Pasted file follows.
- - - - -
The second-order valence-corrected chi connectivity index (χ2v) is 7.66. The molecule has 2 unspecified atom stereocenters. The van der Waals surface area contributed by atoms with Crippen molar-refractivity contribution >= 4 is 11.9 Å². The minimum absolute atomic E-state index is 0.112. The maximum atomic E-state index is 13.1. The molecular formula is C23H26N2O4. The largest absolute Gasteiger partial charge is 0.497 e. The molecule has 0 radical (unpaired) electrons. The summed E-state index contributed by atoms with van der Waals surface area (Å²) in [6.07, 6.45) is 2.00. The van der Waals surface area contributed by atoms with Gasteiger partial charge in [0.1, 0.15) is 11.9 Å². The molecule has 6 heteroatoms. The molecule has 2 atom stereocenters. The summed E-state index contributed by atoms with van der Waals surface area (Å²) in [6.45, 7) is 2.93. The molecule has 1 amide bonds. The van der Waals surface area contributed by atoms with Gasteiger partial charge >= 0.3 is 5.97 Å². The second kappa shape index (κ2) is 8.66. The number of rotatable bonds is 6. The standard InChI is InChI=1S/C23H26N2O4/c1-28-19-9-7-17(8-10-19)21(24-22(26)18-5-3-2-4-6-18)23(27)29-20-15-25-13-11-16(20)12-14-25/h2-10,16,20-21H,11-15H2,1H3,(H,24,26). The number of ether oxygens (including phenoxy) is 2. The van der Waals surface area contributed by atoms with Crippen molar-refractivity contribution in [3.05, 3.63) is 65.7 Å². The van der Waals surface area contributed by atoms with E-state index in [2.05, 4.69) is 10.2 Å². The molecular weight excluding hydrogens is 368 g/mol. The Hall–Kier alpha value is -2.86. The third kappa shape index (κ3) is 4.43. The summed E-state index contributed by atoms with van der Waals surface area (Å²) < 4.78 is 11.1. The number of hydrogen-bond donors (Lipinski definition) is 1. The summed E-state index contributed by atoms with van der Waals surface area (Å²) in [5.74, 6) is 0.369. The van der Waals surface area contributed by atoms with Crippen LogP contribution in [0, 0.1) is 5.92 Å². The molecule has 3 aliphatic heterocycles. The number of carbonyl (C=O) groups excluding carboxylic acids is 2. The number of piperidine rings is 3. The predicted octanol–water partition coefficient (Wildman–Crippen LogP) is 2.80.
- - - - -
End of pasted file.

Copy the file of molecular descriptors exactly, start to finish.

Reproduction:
The second-order valence-corrected chi connectivity index (χ2v) is 7.66. The molecule has 2 unspecified atom stereocenters. The van der Waals surface area contributed by atoms with Crippen molar-refractivity contribution >= 4 is 11.9 Å². The minimum absolute atomic E-state index is 0.112. The maximum atomic E-state index is 13.1. The molecular formula is C23H26N2O4. The largest absolute Gasteiger partial charge is 0.497 e. The molecule has 0 radical (unpaired) electrons. The summed E-state index contributed by atoms with van der Waals surface area (Å²) in [6.07, 6.45) is 2.00. The van der Waals surface area contributed by atoms with Gasteiger partial charge in [0.1, 0.15) is 11.9 Å². The molecule has 6 heteroatoms. The molecule has 2 atom stereocenters. The summed E-state index contributed by atoms with van der Waals surface area (Å²) in [6.45, 7) is 2.93. The molecule has 1 amide bonds. The van der Waals surface area contributed by atoms with Gasteiger partial charge >= 0.3 is 5.97 Å². The second kappa shape index (κ2) is 8.66. The number of rotatable bonds is 6. The standard InChI is InChI=1S/C23H26N2O4/c1-28-19-9-7-17(8-10-19)21(24-22(26)18-5-3-2-4-6-18)23(27)29-20-15-25-13-11-16(20)12-14-25/h2-10,16,20-21H,11-15H2,1H3,(H,24,26). The number of ether oxygens (including phenoxy) is 2. The van der Waals surface area contributed by atoms with Crippen molar-refractivity contribution in [3.05, 3.63) is 65.7 Å². The van der Waals surface area contributed by atoms with E-state index in [2.05, 4.69) is 10.2 Å². The molecular weight excluding hydrogens is 368 g/mol. The Hall–Kier alpha value is -2.86. The third kappa shape index (κ3) is 4.43. The summed E-state index contributed by atoms with van der Waals surface area (Å²) < 4.78 is 11.1. The number of hydrogen-bond donors (Lipinski definition) is 1. The summed E-state index contributed by atoms with van der Waals surface area (Å²) in [5.74, 6) is 0.369. The van der Waals surface area contributed by atoms with Crippen LogP contribution in [0, 0.1) is 5.92 Å². The molecule has 3 aliphatic heterocycles. The number of carbonyl (C=O) groups excluding carboxylic acids is 2. The number of piperidine rings is 3. The predicted octanol–water partition coefficient (Wildman–Crippen LogP) is 2.80.